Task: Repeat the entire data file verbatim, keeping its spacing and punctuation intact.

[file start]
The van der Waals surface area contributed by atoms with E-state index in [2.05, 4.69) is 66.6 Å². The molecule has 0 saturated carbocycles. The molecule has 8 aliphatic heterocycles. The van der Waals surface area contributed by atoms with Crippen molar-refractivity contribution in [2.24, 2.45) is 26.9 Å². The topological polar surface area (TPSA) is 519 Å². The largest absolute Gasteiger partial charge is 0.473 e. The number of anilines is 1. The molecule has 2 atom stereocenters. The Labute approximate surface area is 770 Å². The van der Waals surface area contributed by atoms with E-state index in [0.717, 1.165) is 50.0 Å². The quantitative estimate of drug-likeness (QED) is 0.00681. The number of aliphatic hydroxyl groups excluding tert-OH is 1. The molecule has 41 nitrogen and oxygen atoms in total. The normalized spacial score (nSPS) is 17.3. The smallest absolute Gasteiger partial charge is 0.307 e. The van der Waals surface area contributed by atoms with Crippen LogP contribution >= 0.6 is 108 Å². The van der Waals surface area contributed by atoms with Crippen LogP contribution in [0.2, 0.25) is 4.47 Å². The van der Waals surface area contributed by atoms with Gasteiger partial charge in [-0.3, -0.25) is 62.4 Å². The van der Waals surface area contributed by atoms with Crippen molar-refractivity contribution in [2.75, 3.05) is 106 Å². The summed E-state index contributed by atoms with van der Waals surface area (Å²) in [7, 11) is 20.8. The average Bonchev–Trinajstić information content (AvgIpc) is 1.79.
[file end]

The van der Waals surface area contributed by atoms with E-state index in [2.05, 4.69) is 66.6 Å². The molecule has 0 saturated carbocycles. The molecule has 8 aliphatic heterocycles. The van der Waals surface area contributed by atoms with Crippen molar-refractivity contribution in [2.24, 2.45) is 26.9 Å². The topological polar surface area (TPSA) is 519 Å². The largest absolute Gasteiger partial charge is 0.473 e. The number of anilines is 1. The molecule has 2 atom stereocenters. The Labute approximate surface area is 770 Å². The van der Waals surface area contributed by atoms with E-state index in [0.717, 1.165) is 50.0 Å². The quantitative estimate of drug-likeness (QED) is 0.00681. The number of aliphatic hydroxyl groups excluding tert-OH is 1. The molecule has 41 nitrogen and oxygen atoms in total. The normalized spacial score (nSPS) is 17.3. The smallest absolute Gasteiger partial charge is 0.307 e. The van der Waals surface area contributed by atoms with Crippen LogP contribution >= 0.6 is 108 Å². The van der Waals surface area contributed by atoms with Crippen LogP contribution in [0.2, 0.25) is 4.47 Å². The van der Waals surface area contributed by atoms with Gasteiger partial charge in [-0.3, -0.25) is 62.4 Å². The van der Waals surface area contributed by atoms with Crippen molar-refractivity contribution in [2.75, 3.05) is 106 Å². The summed E-state index contributed by atoms with van der Waals surface area (Å²) in [7, 11) is 20.8. The average Bonchev–Trinajstić information content (AvgIpc) is 1.79.